The search results are listed on this page in such a way that the most relevant record is listed on top. The relevance of a record is automatically calculated. A record is considered more relevant when the keywords occur in its ID, Name or Subject fields, rather than in its other fields. The relevance of a record increases when the keywords occur multiple times in a record. The relevance of a record also increases a little when a keyword is found within one of its links to another record.

The most important factor that influences relevance, however, is the type of record that was listed in the view when the search was executed. Because of this, it is likely that requests will be listed at the top of the search results when the search was executed from a view that lists requests. If you were instead looking at a view that lists changes, then it is likely that changes are listed at the top of the Search Results page.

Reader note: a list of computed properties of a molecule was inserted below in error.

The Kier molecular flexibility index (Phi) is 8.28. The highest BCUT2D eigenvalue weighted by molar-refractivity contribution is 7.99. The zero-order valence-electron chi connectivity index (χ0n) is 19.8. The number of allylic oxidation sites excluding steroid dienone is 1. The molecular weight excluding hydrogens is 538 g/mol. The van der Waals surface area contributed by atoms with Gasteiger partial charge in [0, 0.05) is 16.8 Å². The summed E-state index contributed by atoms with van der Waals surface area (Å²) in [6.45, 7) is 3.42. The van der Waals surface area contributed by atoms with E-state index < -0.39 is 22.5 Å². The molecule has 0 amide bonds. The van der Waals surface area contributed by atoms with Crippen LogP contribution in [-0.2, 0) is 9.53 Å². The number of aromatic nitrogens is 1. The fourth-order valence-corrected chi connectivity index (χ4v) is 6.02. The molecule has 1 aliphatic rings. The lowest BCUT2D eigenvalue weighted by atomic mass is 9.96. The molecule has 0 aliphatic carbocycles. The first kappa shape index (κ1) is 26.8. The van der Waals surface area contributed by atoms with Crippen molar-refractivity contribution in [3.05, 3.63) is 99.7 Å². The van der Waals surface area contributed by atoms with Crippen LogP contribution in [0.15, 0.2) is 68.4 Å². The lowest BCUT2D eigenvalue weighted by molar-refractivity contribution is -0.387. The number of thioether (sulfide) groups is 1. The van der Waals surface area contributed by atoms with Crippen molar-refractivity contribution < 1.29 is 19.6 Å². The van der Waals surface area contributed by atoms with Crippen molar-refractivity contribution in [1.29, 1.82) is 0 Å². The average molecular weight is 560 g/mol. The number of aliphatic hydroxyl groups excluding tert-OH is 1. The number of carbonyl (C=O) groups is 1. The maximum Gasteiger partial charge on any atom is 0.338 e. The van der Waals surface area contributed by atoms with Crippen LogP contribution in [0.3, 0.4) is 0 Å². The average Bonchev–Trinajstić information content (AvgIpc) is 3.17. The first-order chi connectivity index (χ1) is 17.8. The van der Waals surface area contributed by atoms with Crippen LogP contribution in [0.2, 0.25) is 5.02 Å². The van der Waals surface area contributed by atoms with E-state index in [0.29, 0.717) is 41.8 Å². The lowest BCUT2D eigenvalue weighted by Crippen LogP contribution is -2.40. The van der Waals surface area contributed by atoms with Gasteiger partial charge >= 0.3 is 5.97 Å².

When the search results are displayed, you are able to refine these results. The options for this are shown when the Refine Search button, which is located to the right of the large Search field, is pressed. Changing the default sort order from “Relevance” to “Last Updated” or “Created” ensures that the most recently updated or created record within the results is listed on top. If you have access to multiple accounts, you will be able to check the boxes in front of the account names to limit your search results to records of those accounts. Similarly, you can limit the search results to specific record types by checking the record types that you would like to include.